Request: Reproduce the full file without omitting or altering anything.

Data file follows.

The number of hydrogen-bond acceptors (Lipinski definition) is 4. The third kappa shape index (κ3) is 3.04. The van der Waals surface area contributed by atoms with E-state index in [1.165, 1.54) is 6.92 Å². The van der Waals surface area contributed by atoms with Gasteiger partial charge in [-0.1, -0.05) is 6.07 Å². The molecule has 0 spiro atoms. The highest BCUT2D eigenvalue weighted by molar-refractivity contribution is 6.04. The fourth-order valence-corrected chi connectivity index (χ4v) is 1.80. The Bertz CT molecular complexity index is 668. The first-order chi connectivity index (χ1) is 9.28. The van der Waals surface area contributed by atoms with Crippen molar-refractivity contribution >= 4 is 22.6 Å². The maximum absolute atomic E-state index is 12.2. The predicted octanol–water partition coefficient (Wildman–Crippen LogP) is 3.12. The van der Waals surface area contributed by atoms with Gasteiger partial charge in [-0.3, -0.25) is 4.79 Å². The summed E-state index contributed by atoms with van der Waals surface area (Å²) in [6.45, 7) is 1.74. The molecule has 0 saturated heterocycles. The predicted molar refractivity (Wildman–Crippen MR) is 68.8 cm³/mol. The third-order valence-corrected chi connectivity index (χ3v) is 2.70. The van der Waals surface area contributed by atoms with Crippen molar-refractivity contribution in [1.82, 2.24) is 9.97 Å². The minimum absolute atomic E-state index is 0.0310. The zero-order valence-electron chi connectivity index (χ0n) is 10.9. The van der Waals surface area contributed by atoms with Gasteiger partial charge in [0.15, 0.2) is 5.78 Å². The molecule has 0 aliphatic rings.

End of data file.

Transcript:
The number of hydrogen-bond acceptors (Lipinski definition) is 4. The third kappa shape index (κ3) is 3.04. The van der Waals surface area contributed by atoms with E-state index in [1.165, 1.54) is 6.92 Å². The van der Waals surface area contributed by atoms with Gasteiger partial charge in [-0.1, -0.05) is 6.07 Å². The molecule has 0 spiro atoms. The highest BCUT2D eigenvalue weighted by molar-refractivity contribution is 6.04. The fourth-order valence-corrected chi connectivity index (χ4v) is 1.80. The Bertz CT molecular complexity index is 668. The first-order chi connectivity index (χ1) is 9.28. The van der Waals surface area contributed by atoms with Crippen molar-refractivity contribution >= 4 is 22.6 Å². The maximum absolute atomic E-state index is 12.2. The predicted octanol–water partition coefficient (Wildman–Crippen LogP) is 3.12. The van der Waals surface area contributed by atoms with Gasteiger partial charge in [-0.3, -0.25) is 4.79 Å². The summed E-state index contributed by atoms with van der Waals surface area (Å²) in [6.45, 7) is 1.74. The molecule has 0 saturated heterocycles. The predicted molar refractivity (Wildman–Crippen MR) is 68.8 cm³/mol. The third-order valence-corrected chi connectivity index (χ3v) is 2.70. The van der Waals surface area contributed by atoms with Crippen molar-refractivity contribution in [1.82, 2.24) is 9.97 Å². The minimum absolute atomic E-state index is 0.0310. The zero-order valence-electron chi connectivity index (χ0n) is 10.9. The van der Waals surface area contributed by atoms with Gasteiger partial charge in [0.15, 0.2) is 5.78 Å². The molecule has 0 aliphatic rings.